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Feds provide money for aboriginal training

Diane Collins, executive director of Pacific Trails Pipeline Aboriginal Skills and Employment Partnership Training Society, greets Federal Employment Minister Jason Kenney and FN (PTP) Group Limited Partnership chairman Bob Rae at the Kitselas Community Hall Feb. 17.  - Anna Killen
Diane Collins, executive director of Pacific Trails Pipeline Aboriginal Skills and Employment Partnership Training Society, greets Federal Employment Minister Jason Kenney and FN (PTP) Group Limited Partnership chairman Bob Rae at the Kitselas Community Hall Feb. 17.
— image credit: Anna Killen

AN agency created to train aboriginal people to work on a planned natural gas pipeline to feed a liquefied natural gas plant at Kitimat has received a cash infusion from the federal government.

The PTP ASEP (Pacific Trail Pipeline Aboriginal Skills Employment Partnership) Training Society had already received federal training monies to train people to work on the pipeline but that effort was delayed when anticipated construction starts for both the pipeline and accompanying LNG project, called Kitimat LNG, were put off.

The new federal money, as much as $6.1 million, was announced this morning by federal employment minister Jason Kenney during a visit to Terrace.

It's to be used for broader aboriginal training for energy and other projects and not strictly limited to activity surrounding the Pacific Trail Pipeline or Kitimat LNG.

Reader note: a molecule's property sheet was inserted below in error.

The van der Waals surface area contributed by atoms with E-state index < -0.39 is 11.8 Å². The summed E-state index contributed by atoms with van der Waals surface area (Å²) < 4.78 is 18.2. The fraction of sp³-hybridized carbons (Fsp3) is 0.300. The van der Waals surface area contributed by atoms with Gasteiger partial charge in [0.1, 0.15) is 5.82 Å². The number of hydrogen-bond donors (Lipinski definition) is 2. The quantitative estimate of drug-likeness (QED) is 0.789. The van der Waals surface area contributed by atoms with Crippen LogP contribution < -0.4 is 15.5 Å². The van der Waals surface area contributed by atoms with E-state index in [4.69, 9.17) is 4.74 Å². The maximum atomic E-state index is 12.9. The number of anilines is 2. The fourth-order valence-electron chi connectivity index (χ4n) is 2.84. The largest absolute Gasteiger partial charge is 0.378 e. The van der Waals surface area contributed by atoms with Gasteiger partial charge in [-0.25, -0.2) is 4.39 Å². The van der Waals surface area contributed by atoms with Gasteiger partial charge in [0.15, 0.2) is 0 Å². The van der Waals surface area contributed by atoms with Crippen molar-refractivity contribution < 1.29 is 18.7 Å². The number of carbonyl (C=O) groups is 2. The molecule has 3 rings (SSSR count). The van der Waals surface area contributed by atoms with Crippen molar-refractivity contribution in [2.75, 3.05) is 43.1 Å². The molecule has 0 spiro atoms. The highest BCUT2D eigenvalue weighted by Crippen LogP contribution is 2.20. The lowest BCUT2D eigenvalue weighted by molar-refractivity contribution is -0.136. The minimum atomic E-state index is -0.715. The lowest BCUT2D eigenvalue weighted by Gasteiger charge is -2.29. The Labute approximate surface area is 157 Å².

PTP ASEP had already been branching out to provide general construction-related and other training.

Together with private sector companies, the training society is now expected to train as many as 780 aboriginal people in such skilled trades as welding, electrical work and pipefitting.

"Our government is helping aboriginal people get the skills and training they need to secure meaningful employment and build better futures for themselves and their families," said Kenney today.

The training society is made up of the 15 First Nations who live along the length of the planned Pacific Trails Pipeline, including the Kitselas First Nation just outside of Terrace.

In the past it has also received financial assistance from Pacific Trails Pipeline which is owned by Chevron, Apache and the 15 First Nations who make up the training society.

Natural gas for the pipeline will come from northeastern B.C.

Both the pipeline and LNG plant have received full environmental and regulatory approval and Asian customers are now being sought.

Kitselas councillor Judy Gerow, executive director of PTP ASEP Diane Collins, former Liberal interim leader Bob Rae, who is now the chairman of the board for the FN (PTP) Group Limited Partnership, and Alan Dunlop, representing Chevron, Apache and Kitimat LNG, were also on hand for the announcement.

 

 

 

 

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